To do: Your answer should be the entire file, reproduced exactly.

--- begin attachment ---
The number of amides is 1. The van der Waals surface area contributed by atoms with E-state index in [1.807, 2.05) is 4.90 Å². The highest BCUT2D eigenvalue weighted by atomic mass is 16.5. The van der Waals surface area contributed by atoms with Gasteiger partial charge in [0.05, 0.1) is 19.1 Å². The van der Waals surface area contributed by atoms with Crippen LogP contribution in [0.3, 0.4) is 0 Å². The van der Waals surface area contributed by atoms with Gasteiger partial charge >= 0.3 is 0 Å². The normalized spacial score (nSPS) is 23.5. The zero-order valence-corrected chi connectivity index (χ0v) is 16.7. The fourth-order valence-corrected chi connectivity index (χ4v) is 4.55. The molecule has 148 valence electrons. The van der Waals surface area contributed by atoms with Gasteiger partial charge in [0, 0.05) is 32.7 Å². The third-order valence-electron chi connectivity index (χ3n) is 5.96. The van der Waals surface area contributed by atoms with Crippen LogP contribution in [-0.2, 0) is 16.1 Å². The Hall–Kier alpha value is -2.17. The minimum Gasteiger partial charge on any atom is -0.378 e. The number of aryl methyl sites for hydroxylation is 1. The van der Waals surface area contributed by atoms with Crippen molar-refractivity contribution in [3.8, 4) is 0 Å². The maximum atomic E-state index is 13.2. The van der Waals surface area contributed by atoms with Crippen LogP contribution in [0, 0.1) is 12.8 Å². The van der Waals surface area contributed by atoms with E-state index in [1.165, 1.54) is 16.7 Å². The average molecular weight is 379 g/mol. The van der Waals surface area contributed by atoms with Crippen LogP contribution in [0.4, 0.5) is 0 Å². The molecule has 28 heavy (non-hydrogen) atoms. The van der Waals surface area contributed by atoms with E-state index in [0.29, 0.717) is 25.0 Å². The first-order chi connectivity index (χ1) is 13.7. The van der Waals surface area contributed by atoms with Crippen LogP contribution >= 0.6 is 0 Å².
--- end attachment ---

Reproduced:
The number of amides is 1. The van der Waals surface area contributed by atoms with E-state index in [1.807, 2.05) is 4.90 Å². The highest BCUT2D eigenvalue weighted by atomic mass is 16.5. The van der Waals surface area contributed by atoms with Gasteiger partial charge in [0.05, 0.1) is 19.1 Å². The van der Waals surface area contributed by atoms with Crippen LogP contribution in [0.3, 0.4) is 0 Å². The van der Waals surface area contributed by atoms with Gasteiger partial charge >= 0.3 is 0 Å². The normalized spacial score (nSPS) is 23.5. The zero-order valence-corrected chi connectivity index (χ0v) is 16.7. The fourth-order valence-corrected chi connectivity index (χ4v) is 4.55. The molecule has 148 valence electrons. The van der Waals surface area contributed by atoms with Gasteiger partial charge in [0, 0.05) is 32.7 Å². The third-order valence-electron chi connectivity index (χ3n) is 5.96. The van der Waals surface area contributed by atoms with Crippen LogP contribution in [-0.2, 0) is 16.1 Å². The Hall–Kier alpha value is -2.17. The minimum Gasteiger partial charge on any atom is -0.378 e. The number of aryl methyl sites for hydroxylation is 1. The van der Waals surface area contributed by atoms with Crippen molar-refractivity contribution in [3.8, 4) is 0 Å². The maximum atomic E-state index is 13.2. The van der Waals surface area contributed by atoms with Crippen LogP contribution in [0, 0.1) is 12.8 Å². The van der Waals surface area contributed by atoms with E-state index in [1.165, 1.54) is 16.7 Å². The average molecular weight is 379 g/mol. The van der Waals surface area contributed by atoms with Crippen LogP contribution in [0.4, 0.5) is 0 Å². The molecule has 28 heavy (non-hydrogen) atoms. The van der Waals surface area contributed by atoms with E-state index in [0.29, 0.717) is 25.0 Å². The first-order chi connectivity index (χ1) is 13.7. The van der Waals surface area contributed by atoms with Crippen LogP contribution >= 0.6 is 0 Å².